NVIDIA AI created Pac-Man from scratch in 4 days, watching another AI play

When Pac-Man appeared on May 22, 1980, it set a record for development time, requiring a whopping 17 months for development, coding, and completion. Now, 40 years later, it took NVIDIA just four days to train its new gaming AI, to fully recreate Pac-Man, based only on observing the game of another AI. This was reported in the company’s blog.

Called GameGAN, it is a generative adversarial network similar to those used to create (and detect) photorealistic images of people who in reality do not exist. In general, GANs work by pairing two neural networks, a generator, and a discriminator. The generator learns from a large sample of the data set, and then receives instructions for creating an image based on what it saw. The discriminator then compares the generated image with the sample dataset to determine how similar they are to each other. Switching between these networks, artificial intelligence will gradually create more and more realistic images.

In the case of GameGAN, the generative network was trained to use 50,000 game sessions, and then she was ordered to recreate it as a whole – from static walls and granules to ghosts, Pac-Man himself, and the rules governing their interaction. The whole process took place on the four GP100s. GameGAN, however, was not provided with any basic code or access to the game engine. Instead, the AI ​​watched the game of another AI and recreated the engine itself and all the components of the game.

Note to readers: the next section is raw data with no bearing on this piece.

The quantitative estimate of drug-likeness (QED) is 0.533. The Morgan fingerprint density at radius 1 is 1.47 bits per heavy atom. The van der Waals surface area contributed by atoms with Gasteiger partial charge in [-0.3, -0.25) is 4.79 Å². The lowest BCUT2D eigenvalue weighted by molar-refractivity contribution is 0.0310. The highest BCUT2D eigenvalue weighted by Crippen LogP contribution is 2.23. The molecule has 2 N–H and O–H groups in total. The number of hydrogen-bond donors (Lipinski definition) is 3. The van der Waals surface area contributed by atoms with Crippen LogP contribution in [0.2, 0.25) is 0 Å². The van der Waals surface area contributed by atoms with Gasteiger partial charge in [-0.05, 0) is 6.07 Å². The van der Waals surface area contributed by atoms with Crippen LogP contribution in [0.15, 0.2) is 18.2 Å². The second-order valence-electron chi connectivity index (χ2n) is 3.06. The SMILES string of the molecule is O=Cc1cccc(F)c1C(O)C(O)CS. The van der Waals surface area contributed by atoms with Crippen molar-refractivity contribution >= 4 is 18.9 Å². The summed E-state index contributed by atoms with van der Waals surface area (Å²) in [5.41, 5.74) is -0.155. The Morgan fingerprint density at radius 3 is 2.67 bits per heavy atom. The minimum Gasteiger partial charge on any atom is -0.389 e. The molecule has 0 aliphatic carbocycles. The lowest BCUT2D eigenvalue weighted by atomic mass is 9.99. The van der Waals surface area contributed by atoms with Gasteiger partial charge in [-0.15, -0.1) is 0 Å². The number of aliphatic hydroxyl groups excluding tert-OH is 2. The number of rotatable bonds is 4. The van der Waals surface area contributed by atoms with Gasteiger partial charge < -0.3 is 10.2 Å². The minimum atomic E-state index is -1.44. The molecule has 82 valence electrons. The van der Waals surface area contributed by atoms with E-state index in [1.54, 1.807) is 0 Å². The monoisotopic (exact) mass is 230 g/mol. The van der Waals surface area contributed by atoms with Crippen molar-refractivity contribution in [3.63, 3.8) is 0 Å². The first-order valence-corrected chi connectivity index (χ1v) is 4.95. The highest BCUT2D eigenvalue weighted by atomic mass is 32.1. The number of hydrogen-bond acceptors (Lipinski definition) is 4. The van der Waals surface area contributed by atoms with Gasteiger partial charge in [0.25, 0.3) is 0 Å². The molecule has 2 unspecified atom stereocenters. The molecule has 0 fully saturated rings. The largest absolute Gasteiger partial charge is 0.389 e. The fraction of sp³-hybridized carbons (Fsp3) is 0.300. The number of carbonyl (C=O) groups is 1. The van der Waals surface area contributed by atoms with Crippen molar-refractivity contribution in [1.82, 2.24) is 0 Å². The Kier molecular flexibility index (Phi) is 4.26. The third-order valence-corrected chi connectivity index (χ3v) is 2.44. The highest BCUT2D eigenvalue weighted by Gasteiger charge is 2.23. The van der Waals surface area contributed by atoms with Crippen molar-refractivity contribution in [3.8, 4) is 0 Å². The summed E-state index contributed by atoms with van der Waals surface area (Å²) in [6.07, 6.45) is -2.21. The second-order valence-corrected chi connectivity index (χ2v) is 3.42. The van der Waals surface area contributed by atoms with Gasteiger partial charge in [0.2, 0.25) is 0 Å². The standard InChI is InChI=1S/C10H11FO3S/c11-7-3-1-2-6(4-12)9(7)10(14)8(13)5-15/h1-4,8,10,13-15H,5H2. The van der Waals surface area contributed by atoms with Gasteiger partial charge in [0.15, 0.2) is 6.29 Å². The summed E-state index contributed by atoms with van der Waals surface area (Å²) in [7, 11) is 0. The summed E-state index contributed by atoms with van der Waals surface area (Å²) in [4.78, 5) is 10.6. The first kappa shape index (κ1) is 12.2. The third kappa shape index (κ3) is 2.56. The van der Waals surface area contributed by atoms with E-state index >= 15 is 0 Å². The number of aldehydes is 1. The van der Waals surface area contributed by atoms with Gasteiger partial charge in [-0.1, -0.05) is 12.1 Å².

“In recent years, many AIs have been created that can play games. But this is the first GAN created that can actually reproduce the game itself”.

Roar Lebaredian, NVIDIA Vice President of Modeling Technologies

This is the same creation process as the methods of procedural generation that have existed since the late 70s, but a much more efficient method. This method could also improve the development time of real autonomous machines. Since robots operating in warehouses and assembly lines can pose a threat to the safety of their fellow humans, these machines are usually trained in the first place, so if they make a mistake, then no real harm is done. The problem is that developing these digital learning scenarios is a time-consuming and time-consuming task. Now, you can simply train a deep learning model that can predict the consequences of your actions, and use it instead.

In the end, artificial intelligence may appear that can learn to imitate the rules of driving, the laws of physics, just by watching a video and watching the actions of agents in the environment. GameGAN is the first step to this.

NVIDIA’s GameGAN Pac-Man is a fully functional game that both people and AI can play when the company releases it online later this summer.

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